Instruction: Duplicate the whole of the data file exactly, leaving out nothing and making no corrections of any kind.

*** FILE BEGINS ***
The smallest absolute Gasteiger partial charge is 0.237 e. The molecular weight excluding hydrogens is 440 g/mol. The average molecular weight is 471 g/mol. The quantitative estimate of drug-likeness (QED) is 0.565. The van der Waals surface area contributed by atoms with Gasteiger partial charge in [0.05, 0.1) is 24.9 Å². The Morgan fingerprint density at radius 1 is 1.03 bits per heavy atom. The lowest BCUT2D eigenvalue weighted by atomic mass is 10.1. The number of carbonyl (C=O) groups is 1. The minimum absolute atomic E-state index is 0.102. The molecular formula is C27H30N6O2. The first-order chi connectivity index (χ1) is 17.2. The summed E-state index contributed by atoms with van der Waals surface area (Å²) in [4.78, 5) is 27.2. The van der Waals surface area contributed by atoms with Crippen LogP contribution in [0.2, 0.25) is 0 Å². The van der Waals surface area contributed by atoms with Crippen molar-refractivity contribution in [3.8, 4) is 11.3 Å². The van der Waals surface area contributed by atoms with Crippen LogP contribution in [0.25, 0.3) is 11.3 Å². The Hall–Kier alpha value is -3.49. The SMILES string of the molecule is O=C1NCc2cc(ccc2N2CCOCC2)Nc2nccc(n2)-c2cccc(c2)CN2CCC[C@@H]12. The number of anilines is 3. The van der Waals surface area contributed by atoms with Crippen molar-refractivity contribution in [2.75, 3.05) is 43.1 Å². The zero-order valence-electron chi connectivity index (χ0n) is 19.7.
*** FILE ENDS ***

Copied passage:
The smallest absolute Gasteiger partial charge is 0.237 e. The molecular weight excluding hydrogens is 440 g/mol. The average molecular weight is 471 g/mol. The quantitative estimate of drug-likeness (QED) is 0.565. The van der Waals surface area contributed by atoms with Gasteiger partial charge in [0.05, 0.1) is 24.9 Å². The Morgan fingerprint density at radius 1 is 1.03 bits per heavy atom. The lowest BCUT2D eigenvalue weighted by atomic mass is 10.1. The number of carbonyl (C=O) groups is 1. The minimum absolute atomic E-state index is 0.102. The molecular formula is C27H30N6O2. The first-order chi connectivity index (χ1) is 17.2. The summed E-state index contributed by atoms with van der Waals surface area (Å²) in [4.78, 5) is 27.2. The van der Waals surface area contributed by atoms with Crippen LogP contribution in [0.2, 0.25) is 0 Å². The van der Waals surface area contributed by atoms with Crippen molar-refractivity contribution in [3.8, 4) is 11.3 Å². The van der Waals surface area contributed by atoms with Crippen LogP contribution in [0.25, 0.3) is 11.3 Å². The Hall–Kier alpha value is -3.49. The SMILES string of the molecule is O=C1NCc2cc(ccc2N2CCOCC2)Nc2nccc(n2)-c2cccc(c2)CN2CCC[C@@H]12. The number of anilines is 3. The van der Waals surface area contributed by atoms with Crippen molar-refractivity contribution in [2.75, 3.05) is 43.1 Å². The zero-order valence-electron chi connectivity index (χ0n) is 19.7.